I’ve been reading slightly more eclectically, I think. Right at the beginning, I read two books in a series, Smoke and Soot by Dan Vyleta, whose work I’ve admired for a long time. They’re both very absorbing and sort of steam-punkish, so they managed to grab my attention and hold it through the initial fear. Also, a few books I got at ocelot, Bernadine Evaristo’s Blonde Roots, Bae Suah’s Untold Night and Day, translated by Deborah Smith, and Hurricane Season by Fernanda Melchor, translated by Sophie Hughes. And I got a bit of an obsession with a dead singer, LaVern Baker, and ended up reading widely around her life, including the autobiography of her record company boss’s former secretary, Dorothy Carvello, called Anything for a Hit. That’s the ones in English… Normally, I’d have more of a literary fiction focus, but it’s been great to branch out.
What’s the best book you’ve received as a gift?
I think Fitzcarraldo Editions sent me This Little Art by Kate Briggs, if that counts as a gift. A meandering book-length essay on translating, and my copy has lots of corners bent down. So many great thoughts!
What is your most beautiful book?
Weirdly enough, it’s the collected catalogues from Seagull Books. They make a thick book every year, showing off the gorgeous digital collages of their senior editor Sunandini Banerjee, who designs their covers. And they also ask their writers and translators for contributions: essays, letters, conversations and extracts. Then they go for the craziest bindings: gold, silver, suede with a string around it, silk… They take up half a shelf in my bedroom.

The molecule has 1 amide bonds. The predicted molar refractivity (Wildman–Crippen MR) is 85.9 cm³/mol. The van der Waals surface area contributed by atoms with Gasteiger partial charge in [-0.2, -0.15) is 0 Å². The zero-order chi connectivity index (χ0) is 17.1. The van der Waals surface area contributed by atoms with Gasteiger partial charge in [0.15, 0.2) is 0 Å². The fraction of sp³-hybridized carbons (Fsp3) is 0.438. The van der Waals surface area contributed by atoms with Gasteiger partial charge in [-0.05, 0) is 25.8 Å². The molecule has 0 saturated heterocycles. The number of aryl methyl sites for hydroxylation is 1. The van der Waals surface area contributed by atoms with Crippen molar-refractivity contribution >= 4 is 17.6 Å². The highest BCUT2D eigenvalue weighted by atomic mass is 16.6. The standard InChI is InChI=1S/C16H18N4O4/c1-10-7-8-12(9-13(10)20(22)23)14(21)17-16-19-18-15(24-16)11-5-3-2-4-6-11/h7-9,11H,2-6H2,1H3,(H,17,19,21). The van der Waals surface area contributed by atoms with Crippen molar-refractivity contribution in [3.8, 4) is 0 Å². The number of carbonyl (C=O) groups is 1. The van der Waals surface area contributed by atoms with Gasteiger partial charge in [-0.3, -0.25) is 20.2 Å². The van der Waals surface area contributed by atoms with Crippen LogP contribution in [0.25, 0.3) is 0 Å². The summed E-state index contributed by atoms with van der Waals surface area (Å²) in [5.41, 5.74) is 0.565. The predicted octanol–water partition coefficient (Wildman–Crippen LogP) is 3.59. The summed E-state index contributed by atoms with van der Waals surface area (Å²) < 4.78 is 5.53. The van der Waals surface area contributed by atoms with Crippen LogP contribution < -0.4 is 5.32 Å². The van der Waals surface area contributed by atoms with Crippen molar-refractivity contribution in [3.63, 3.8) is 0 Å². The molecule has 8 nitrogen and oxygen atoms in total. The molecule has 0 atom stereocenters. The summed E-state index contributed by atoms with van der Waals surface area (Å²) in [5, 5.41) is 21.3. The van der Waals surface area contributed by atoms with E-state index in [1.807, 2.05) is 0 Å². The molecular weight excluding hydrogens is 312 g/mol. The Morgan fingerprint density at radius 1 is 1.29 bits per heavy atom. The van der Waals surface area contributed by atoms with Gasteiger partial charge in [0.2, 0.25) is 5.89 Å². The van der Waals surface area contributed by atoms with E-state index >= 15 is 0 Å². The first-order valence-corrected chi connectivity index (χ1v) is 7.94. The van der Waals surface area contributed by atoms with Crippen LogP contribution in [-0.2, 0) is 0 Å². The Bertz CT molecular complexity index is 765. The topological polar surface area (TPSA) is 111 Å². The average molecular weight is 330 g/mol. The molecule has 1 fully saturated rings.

What is the oldest book on your shelf?
Probably Baedeker’s Handbook for London, from 1923. My ex-father-in-law had a used book habit. It has sections on Baths, Conveyances, Reading Rooms, Divine Service, and Etiquette – before it even gets to the sights. And fragile-looking maps that I’ve never folded out.
What surprises you about your bookshelves? Is there a book that you own that you were surprised to love as much as you did?
I once splurged on a book by the Austrian poet Ernst Jandl, printed on hand-made paper in 1966. I don’t read a lot of poetry but his is short and funny, sometimes made up just of syllables stacked down the page in shapes. I normally don’t care about paper or format or anything like that, so this is my only fetish-object book. It feels different reading Jandl’s very strange work on such thick paper, hand-cut and jagged at the edges. The pages make a different sound when you turn them; it makes the poems into physical objects.
What are the best books you've read in 2020 so far?
1000 Serpentinen Angst by Olivia Wenzel, a German novel that will be published in English at some point by Dialogue Books – a really powerful experimental novel about being a Black woman in East and West Germany, and so much more. And Fernanda Melchor’s Hurricane Season, such a wild ride around a violent crime in a small Mexican community with all its causes and repercussions, and so beautifully translated.
What are your most anticipated reads for the rest of the year?
Cemile Sahin: Alle Hunde sterben. Written in German, telling stories about residents of a tower block in western Turkey. I’ve read (and translated) the first chapter – about a Kurdish woman horrifically maltreated by the Turkish military. It’s not out until September and I’m finding it very hard to wait that long for the rest of it. Urgent writing.
What book should everybody read?
Any book they like!